Sméagol the cat, lived with us almost the whole 20 years we have been at Heatherhope.
Being dog people, Connie and I often thought of him as something of a bother. He woke us each up at least once or twice a night as he liked to shift about his own sleeping positions, and preferred to use us for his pillows. He grew a strong preference for the “living water” as they say in the Bible; and so pestered us until we put him on the bathroom sink to drink from the faucet. So, we bought him his own private drinking fountain that we had to keep perfectly clean. Like any cat he would beg to be let outside and then stand still at the threshold before making his commitment. Watching TV he would shift from my lap to Connie’s side several times each show.
But then this past year he gradually lost half his weight. His howls for attention turned to whimpers. And the past couple of days he gave up eating at all. We took him to see the veterinarian, who felt a tumor inside. And at over 21 years of age, we agreed with him that it would be wrong to put Sméagol through an operation.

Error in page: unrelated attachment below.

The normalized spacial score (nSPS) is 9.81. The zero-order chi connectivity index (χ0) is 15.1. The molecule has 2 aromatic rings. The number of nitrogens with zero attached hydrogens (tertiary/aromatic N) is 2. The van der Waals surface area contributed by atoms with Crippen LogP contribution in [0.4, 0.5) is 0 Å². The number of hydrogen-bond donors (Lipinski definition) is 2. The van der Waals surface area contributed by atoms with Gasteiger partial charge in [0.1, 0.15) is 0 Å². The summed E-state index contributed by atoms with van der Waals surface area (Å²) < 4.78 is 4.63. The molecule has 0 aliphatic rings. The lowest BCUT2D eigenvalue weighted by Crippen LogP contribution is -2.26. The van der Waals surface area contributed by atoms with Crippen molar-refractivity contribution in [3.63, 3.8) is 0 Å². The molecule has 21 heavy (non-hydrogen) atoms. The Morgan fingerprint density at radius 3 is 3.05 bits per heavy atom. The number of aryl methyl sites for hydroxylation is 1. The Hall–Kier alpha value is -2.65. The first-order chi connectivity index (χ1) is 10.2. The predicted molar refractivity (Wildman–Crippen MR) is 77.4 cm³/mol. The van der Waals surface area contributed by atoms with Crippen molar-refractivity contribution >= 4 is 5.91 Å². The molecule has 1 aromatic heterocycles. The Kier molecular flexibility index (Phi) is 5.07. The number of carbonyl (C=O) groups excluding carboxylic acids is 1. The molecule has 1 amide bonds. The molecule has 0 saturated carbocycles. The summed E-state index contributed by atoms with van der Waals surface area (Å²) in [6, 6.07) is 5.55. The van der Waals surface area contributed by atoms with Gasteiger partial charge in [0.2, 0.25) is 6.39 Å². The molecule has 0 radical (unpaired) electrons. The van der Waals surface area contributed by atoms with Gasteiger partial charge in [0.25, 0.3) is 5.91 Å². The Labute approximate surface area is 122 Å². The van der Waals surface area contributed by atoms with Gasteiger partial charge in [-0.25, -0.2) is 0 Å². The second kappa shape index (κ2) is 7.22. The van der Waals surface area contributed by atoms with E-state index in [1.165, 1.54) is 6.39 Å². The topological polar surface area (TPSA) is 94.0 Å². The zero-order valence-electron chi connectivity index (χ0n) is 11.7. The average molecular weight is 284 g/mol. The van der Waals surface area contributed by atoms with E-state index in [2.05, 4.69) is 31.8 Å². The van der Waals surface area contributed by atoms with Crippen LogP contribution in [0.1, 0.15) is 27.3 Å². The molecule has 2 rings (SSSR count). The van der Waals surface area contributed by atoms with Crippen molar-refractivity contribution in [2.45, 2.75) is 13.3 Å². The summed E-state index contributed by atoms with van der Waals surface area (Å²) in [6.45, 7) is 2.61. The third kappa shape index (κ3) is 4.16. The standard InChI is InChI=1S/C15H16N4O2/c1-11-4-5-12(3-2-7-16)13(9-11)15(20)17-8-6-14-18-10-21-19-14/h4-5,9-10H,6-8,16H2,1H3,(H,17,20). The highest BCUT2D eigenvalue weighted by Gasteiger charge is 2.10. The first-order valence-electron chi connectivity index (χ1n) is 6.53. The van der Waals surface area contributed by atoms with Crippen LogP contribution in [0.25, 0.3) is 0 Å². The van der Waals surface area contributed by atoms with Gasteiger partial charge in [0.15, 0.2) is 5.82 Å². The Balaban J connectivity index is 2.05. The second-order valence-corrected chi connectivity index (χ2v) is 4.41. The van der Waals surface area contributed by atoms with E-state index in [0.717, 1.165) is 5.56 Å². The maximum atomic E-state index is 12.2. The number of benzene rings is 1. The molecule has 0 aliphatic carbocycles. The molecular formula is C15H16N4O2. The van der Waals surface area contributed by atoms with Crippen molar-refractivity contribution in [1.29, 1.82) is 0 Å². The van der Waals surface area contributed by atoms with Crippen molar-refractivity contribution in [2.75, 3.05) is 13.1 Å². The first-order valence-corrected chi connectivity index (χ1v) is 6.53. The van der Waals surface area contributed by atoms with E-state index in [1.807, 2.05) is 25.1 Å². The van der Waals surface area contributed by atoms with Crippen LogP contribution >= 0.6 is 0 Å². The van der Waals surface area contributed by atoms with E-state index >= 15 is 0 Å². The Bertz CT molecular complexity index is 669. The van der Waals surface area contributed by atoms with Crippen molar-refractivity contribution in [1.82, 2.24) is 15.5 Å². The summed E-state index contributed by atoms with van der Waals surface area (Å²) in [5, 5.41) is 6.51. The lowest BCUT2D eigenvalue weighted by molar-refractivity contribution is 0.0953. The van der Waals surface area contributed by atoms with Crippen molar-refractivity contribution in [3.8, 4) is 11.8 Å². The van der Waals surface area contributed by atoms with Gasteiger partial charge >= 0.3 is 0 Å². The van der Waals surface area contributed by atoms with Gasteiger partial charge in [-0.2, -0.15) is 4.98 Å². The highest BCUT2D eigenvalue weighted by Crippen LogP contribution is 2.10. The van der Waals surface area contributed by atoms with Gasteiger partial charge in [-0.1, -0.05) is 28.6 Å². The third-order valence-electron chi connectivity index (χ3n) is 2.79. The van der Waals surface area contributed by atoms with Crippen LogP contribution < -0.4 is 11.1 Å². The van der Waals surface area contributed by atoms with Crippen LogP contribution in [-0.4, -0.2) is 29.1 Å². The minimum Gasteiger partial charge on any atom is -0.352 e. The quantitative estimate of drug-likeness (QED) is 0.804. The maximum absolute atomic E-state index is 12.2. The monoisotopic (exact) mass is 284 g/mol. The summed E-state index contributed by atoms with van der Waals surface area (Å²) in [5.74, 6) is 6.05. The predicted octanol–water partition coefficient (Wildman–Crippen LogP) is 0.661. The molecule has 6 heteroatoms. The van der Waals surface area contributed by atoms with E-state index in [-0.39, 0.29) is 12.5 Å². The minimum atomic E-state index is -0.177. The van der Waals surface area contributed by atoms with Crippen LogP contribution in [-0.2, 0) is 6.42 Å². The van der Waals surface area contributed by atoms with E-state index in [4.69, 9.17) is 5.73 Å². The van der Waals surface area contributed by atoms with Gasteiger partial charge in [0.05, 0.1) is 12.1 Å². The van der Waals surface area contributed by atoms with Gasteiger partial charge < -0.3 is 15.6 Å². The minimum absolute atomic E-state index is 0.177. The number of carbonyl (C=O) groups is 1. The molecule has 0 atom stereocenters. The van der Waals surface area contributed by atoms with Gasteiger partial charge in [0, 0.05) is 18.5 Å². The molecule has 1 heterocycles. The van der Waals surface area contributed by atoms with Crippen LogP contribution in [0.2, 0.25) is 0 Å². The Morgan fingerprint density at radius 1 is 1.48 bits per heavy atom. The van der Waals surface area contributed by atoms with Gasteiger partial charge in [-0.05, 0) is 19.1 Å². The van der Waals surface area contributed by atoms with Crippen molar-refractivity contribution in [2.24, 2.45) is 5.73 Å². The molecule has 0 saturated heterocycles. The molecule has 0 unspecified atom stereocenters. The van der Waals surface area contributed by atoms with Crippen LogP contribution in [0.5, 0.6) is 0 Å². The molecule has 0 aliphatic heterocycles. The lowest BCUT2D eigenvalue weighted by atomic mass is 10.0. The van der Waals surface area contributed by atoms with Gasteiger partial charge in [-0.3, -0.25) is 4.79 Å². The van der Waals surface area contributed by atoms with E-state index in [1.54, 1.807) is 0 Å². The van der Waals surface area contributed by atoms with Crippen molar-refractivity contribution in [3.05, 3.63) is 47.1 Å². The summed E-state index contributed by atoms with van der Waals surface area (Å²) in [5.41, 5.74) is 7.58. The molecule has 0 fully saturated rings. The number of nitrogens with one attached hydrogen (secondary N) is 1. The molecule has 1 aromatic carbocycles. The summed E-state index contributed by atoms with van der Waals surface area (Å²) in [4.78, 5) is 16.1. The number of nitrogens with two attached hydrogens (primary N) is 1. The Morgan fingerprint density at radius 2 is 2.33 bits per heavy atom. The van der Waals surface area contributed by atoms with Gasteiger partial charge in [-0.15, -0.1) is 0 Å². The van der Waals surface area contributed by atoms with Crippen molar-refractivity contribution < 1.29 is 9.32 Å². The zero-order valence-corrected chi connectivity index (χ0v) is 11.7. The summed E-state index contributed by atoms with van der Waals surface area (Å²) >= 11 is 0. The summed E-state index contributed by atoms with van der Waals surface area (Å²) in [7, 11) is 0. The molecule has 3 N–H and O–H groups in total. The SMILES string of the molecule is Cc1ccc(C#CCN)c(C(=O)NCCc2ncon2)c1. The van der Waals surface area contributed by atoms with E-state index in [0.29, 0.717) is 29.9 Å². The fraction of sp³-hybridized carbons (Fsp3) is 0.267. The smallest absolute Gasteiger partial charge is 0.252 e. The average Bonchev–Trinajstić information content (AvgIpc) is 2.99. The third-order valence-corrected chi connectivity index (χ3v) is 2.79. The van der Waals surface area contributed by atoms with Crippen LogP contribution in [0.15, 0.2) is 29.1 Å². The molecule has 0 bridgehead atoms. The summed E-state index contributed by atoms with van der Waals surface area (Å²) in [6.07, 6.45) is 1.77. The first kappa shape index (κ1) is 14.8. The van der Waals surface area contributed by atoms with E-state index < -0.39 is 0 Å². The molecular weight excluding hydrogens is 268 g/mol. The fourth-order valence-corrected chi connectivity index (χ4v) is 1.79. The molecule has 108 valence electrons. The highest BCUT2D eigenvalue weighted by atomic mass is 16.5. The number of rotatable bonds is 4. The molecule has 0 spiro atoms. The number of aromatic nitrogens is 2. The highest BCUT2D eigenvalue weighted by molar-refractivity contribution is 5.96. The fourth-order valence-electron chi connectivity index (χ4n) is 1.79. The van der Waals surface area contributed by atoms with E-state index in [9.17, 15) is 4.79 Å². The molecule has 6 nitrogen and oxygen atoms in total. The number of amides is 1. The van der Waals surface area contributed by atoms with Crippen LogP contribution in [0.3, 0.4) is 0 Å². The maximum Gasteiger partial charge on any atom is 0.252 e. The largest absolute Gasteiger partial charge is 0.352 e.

It was sudden, but not sudden. We knew it was coming. But when it did, and we returned home to have a night without feeding him his canned food and cleaning his two litter boxes, and welcoming him into our bed, we thought not of the bother, but of the hole in our lives.
The house is alive when you share it with a cat. Things move into and out of your peripheral vision. Soft mewings crescendo into blood curdling moans. You make constant accommodations and negotiations. It seems a bother, but it is life.
And we know that Sméagol had his own fan club. Friends, family, training clinic patrons, the farm sitter, all ask about the cat before they ask about me. How is old Sméagol? Is he still shaped like a balloon? No. Not now. Is he still as talkative? We wish. Does he still like to rub up against the legs of all the guests? No. We are left trying to remember how he felt.
No bother now. And so there is a great big hole in our lives.